6. Once a Jew, Always a Jew? Taught by Shmuel Kadosh

    Date: 

    February 24, 2009 - 7:30pm

    Can a Jew forfeit his or her Jewishness?  It is an oft repeated maxim that a Jew, no matter how sinful, is still considered a Jew.  However, this was not always the case.  In the early medieval period, a fierce debate raged about the Jewish status of those who apostatized.  Some considered conversion to another faith a complete revocation of the apostate's Jewish identity.  Others wanted to keep the apostate within the community, as a "sinful Jew."  In this class, we will examine the medieval debate about Jewish identity and its echos in contemporary discourse.

    Event Types: 

  7. The Madness of Ben Zoma: A Crisis of Liminality Taught by Yael Unterman

    Date: 

    March 3, 2009 - 7:30pm

    Ben Zoma is one of the players in the mysterious Talmudic "Four entered the Pardes" story. We are informed that he "goes insane", but what was the nature of this insanity? What boundaries did he blur, and how did he end up standing near the Temple Mount staring abstractedly at the sky? And what can we learn from his story?
     
    Tuesdays, February 17-March 31
    7:30-9:00 p.m.
    Beit Midrash of the JCC in Manhattan (334 Amsterdam at 76th St)
    $5 per class or $25 for the series
     

    Event Types: 

  8. Eve and Sarah: Biblical Women as Forbidden Fruit Taught by Judy Klitsner

    Date: 

    March 17, 2009 - 7:30pm

    In a close examination of the narratives of Eve and Sarah, we will highlight a disturbing motif of women's exclusion by God and man. We will then reexamine these same texts to look for signs of repair.

    Beit Midrash of the JCC in Manhattan (334 Amsterdam at 76th St)
    $5 per class or $25 for the series

    Event Types: 

  9. Tax Evasion Through Kilayim: A Case Study in (Un)Intention Taught by Jaclyn Rubin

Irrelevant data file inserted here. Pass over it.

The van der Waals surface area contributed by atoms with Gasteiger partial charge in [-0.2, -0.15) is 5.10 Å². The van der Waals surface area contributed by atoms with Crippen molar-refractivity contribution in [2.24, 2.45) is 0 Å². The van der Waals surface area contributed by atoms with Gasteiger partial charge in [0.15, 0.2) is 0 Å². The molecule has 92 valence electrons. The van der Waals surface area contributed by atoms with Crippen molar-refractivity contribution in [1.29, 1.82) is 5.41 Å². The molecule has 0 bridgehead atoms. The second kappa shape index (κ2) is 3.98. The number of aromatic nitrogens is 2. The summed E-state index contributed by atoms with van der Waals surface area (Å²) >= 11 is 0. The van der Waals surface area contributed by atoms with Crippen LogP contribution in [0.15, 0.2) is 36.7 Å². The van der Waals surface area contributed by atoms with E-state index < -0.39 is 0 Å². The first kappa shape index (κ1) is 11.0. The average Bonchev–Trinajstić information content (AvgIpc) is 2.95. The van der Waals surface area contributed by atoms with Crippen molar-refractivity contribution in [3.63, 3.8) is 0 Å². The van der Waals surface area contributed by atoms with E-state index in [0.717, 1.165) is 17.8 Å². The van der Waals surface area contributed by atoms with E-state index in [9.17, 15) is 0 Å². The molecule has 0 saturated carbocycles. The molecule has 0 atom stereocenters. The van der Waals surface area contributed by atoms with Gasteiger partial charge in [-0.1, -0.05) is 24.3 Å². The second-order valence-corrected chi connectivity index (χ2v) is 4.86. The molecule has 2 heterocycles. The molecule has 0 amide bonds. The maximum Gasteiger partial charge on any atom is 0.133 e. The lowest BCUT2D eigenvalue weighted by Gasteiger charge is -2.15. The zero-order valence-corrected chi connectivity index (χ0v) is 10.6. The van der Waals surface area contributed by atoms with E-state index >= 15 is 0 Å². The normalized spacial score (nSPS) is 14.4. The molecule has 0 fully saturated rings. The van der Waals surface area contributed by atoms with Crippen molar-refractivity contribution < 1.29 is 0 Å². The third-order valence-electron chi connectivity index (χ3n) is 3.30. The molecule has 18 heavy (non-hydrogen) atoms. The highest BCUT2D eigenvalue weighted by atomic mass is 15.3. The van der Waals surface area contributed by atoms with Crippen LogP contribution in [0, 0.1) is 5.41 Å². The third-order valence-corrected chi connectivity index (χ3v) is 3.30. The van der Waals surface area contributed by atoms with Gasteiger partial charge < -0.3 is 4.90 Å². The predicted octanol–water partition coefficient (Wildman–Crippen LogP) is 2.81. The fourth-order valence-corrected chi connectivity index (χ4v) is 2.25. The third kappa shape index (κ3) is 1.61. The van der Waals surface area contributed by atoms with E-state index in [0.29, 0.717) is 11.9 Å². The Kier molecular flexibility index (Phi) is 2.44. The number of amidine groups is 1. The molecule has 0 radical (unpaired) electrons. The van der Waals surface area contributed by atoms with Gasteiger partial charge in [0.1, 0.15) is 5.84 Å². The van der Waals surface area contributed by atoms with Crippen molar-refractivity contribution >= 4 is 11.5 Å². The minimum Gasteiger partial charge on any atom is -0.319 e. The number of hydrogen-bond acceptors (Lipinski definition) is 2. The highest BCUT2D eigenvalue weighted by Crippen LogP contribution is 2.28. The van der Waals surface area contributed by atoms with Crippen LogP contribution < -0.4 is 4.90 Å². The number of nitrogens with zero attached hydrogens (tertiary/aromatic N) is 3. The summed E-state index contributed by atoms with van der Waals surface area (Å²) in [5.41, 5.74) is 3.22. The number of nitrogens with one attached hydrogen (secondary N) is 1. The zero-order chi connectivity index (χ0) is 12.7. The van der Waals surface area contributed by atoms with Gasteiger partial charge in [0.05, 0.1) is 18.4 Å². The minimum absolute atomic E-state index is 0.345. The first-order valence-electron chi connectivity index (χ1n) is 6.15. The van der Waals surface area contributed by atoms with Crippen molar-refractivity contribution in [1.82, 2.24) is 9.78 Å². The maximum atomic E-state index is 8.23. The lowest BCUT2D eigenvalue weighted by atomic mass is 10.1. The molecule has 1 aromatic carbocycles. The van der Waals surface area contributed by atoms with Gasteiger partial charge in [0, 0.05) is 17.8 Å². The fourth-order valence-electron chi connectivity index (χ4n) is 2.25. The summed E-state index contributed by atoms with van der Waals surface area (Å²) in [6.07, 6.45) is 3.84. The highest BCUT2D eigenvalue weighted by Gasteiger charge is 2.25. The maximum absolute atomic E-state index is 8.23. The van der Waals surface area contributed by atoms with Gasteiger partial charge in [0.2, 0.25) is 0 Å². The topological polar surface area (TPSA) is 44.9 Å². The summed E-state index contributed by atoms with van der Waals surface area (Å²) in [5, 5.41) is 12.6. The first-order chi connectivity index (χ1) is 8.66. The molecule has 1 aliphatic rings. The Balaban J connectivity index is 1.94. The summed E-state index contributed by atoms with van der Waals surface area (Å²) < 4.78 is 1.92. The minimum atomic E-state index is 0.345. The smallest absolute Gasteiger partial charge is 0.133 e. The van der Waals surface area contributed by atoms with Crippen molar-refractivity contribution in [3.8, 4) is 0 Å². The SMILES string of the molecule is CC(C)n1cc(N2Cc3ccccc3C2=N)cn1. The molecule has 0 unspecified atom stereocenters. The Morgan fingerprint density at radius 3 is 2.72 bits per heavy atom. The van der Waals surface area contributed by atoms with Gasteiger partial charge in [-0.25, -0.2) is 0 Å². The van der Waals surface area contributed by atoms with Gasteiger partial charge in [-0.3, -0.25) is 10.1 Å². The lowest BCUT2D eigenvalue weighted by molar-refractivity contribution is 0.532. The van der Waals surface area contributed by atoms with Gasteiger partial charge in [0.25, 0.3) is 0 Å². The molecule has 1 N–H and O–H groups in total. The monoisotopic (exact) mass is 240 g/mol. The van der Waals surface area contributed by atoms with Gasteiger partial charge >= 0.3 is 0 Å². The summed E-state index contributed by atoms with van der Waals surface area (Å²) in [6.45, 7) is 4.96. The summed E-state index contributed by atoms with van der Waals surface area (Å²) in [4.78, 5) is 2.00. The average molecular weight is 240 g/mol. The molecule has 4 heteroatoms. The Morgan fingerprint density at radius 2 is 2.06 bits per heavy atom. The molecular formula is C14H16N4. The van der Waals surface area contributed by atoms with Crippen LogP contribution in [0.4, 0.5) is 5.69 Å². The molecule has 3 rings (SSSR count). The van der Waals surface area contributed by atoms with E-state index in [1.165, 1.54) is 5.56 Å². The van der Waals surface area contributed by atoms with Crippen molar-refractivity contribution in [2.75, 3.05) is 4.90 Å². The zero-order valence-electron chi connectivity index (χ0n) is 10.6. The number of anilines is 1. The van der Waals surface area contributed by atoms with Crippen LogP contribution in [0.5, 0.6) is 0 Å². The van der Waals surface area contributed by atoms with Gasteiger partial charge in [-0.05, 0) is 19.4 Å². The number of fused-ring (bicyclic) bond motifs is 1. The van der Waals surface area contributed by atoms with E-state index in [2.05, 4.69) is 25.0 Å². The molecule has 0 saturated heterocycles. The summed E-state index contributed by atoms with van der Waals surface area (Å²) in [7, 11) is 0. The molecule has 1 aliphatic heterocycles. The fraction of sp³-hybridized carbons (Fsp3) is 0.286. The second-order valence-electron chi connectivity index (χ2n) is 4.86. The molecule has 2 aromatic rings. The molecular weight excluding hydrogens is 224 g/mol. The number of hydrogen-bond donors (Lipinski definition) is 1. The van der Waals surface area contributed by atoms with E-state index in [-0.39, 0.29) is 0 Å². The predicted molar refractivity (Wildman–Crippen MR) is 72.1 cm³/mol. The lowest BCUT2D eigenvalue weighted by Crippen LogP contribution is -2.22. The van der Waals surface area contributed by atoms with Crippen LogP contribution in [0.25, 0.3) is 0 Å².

Date: 

    March 24, 2009 - 7:30pm

    The Torah forbids wearing kilayim, a mixture of wool and linen. Are there ever cases where one is allowed to wear kilayim? Perhaps in order to sell them? Or to avoid paying taxes? In this class, we will examine when wearing these garments can be considered a different act entirely, and the act of wearing itself an unintended consequence. In the process, we will explore questions of tax evasion, assimilation with non-Jewish neighbors, and transgressing commandments to save life.
     
    Beit Midrash of the JCC in Manhattan (334 Amsterdam at 76th St)

    Event Types: 

  10. O Father, Where art Thou? The Matrilineal Principle and Jewish Identity Taught by Rabbi Ethan Tucker

    Date: 

    March 31, 2009 - 7:30pm

    In this session, we will review the history of the matrilineal principle, while paying particular attention to those rabbinic sources that complicate what is often presented as a simple formula for determining Jewish identity. We will try to get at the root of why the matrilineal principle has re-emerged as controversial in contemporary Jewish life and to suggest fresh paradigms for thinking through this issue.
     
    Beit Midrash of the JCC in Manhattan (334 Amsterdam at 76th St)
    $5 per class or $25 for the series

    Event Types: 

Pages